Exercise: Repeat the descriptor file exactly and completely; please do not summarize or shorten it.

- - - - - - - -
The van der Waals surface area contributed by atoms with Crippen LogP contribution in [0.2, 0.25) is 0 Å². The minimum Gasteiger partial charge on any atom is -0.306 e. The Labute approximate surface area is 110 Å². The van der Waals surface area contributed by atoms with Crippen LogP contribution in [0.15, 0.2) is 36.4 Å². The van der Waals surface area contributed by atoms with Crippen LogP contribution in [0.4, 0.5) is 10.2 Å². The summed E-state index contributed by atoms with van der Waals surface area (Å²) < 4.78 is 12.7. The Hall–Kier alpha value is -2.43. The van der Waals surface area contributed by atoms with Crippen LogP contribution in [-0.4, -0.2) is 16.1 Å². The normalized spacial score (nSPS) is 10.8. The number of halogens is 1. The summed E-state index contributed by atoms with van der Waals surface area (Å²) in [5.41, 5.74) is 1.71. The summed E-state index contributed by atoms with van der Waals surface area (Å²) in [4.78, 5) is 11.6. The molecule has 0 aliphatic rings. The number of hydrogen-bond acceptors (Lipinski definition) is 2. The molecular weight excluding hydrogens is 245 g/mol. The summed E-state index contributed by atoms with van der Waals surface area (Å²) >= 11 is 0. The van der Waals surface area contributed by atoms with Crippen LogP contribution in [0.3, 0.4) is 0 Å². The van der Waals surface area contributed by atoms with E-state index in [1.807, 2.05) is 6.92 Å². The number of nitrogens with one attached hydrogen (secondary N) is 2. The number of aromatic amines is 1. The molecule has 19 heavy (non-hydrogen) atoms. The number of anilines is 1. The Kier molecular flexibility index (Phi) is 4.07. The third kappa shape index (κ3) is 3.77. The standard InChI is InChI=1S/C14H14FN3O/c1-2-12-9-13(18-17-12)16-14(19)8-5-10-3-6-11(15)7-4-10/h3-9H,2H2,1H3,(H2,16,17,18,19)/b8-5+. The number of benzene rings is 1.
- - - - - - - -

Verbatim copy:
The van der Waals surface area contributed by atoms with Crippen LogP contribution in [0.2, 0.25) is 0 Å². The minimum Gasteiger partial charge on any atom is -0.306 e. The Labute approximate surface area is 110 Å². The van der Waals surface area contributed by atoms with Crippen LogP contribution in [0.15, 0.2) is 36.4 Å². The van der Waals surface area contributed by atoms with Crippen LogP contribution in [0.4, 0.5) is 10.2 Å². The summed E-state index contributed by atoms with van der Waals surface area (Å²) < 4.78 is 12.7. The Hall–Kier alpha value is -2.43. The van der Waals surface area contributed by atoms with Crippen LogP contribution in [-0.4, -0.2) is 16.1 Å². The normalized spacial score (nSPS) is 10.8. The number of halogens is 1. The summed E-state index contributed by atoms with van der Waals surface area (Å²) in [5.41, 5.74) is 1.71. The summed E-state index contributed by atoms with van der Waals surface area (Å²) in [4.78, 5) is 11.6. The molecule has 0 aliphatic rings. The number of hydrogen-bond acceptors (Lipinski definition) is 2. The molecular weight excluding hydrogens is 245 g/mol. The summed E-state index contributed by atoms with van der Waals surface area (Å²) >= 11 is 0. The van der Waals surface area contributed by atoms with Crippen LogP contribution in [0.3, 0.4) is 0 Å². The van der Waals surface area contributed by atoms with E-state index in [1.807, 2.05) is 6.92 Å². The number of nitrogens with one attached hydrogen (secondary N) is 2. The number of aromatic amines is 1. The molecule has 19 heavy (non-hydrogen) atoms. The number of anilines is 1. The Kier molecular flexibility index (Phi) is 4.07. The third kappa shape index (κ3) is 3.77. The standard InChI is InChI=1S/C14H14FN3O/c1-2-12-9-13(18-17-12)16-14(19)8-5-10-3-6-11(15)7-4-10/h3-9H,2H2,1H3,(H2,16,17,18,19)/b8-5+. The number of benzene rings is 1.